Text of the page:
Also: How to make bad bus signs better, and when to expect fall foliage across America.
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What We’re Following
Pencils down: Today, students across the globe are skipping school, not because of the good weather, but because of the climate: They’re going on strike. With about 2,500 protests planned in 153 countries, the Global Climate Strike aims to put pressure on governments and businesses to take action to address climate change.
The epicenter of the strike is in New York City, where the United Nations is gathering next week to revisit the goals set under the 2015 Paris climate agreement. (Vox) The city’s school district has given permission to its 1.1 million students to skip class and join the protest with an original school striker, 16-year-old Swedish activist Greta Thunberg. (Gothamist)
Meanwhile protesters plan to march to Representative Nancy Pelosi’s local congressional office in San Francisco. (USA Today) And in Washington, D.C., students will march to Capitol Hill where Alexandria Ocasio-Cortez is scheduled to address the crowd. Another student strike is planned for next Friday.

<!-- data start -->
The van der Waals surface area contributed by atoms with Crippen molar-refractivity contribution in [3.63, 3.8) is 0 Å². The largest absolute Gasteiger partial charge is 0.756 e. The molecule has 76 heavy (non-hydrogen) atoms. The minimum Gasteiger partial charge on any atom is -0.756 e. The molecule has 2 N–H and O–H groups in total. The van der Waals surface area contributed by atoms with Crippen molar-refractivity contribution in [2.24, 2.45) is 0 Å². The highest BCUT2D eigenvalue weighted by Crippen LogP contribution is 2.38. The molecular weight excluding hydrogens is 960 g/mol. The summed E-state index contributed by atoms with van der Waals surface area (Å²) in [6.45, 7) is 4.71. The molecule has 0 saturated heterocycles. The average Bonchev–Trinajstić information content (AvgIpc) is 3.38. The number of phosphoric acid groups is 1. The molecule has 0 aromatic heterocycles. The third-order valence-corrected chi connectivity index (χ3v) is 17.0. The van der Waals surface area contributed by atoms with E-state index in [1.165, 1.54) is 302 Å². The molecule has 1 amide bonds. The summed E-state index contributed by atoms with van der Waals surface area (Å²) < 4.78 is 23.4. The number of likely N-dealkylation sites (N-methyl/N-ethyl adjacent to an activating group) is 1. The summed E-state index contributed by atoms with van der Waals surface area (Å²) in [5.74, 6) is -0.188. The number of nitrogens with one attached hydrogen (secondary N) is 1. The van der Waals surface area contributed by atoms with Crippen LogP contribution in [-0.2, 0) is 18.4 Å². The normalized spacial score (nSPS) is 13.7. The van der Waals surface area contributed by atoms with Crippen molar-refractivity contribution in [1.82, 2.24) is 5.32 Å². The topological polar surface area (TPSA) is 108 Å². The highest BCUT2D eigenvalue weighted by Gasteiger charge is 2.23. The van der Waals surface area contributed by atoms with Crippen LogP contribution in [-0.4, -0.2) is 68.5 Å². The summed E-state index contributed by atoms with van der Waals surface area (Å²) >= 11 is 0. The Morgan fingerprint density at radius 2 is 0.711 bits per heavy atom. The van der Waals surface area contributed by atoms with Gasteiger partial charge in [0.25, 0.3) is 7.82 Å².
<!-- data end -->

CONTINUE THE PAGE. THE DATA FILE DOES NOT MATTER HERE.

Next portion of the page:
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Walk in the Park
Across plenty of cities today, miniature parklets will sprout up in parking spaces, marking the tradition of tactical urbanism known as Park(ing) Day. But did you know that the roots of the word “parking” actually originates from planting trees?
That’s what one former researcher at the New York City Department of Parks and Recreation found out while exploring the history of street trees. In 1870, Congress passed legislation that authorized Washington, D.C. to set aside half the width of the street for “parking on either side of the street,” but at the time, the automobile had not even been invented: They were talking about planting trees and smaller plants to create parks for pedestrians. Imagine if Washington had stuck with that streetscape. Members of Congress might have even had a different attitude about D.C. statehood. From the CityLab archive: A Brief History of Park(ing) Day.
What We’re Reading
New York City Mayor Bill de Blasio drops his 2020 presidential bid (NPR)
Jeff Bezos unveils Amazon’s plan to tackle climate change (CNBC)
Airbnb says it plans to go public in 2020 (New York Times)
How do buildings contribute to climate change? (Curbed)
Longtime Streetsblog writer Angie Schmitt signs off (Streetsblog)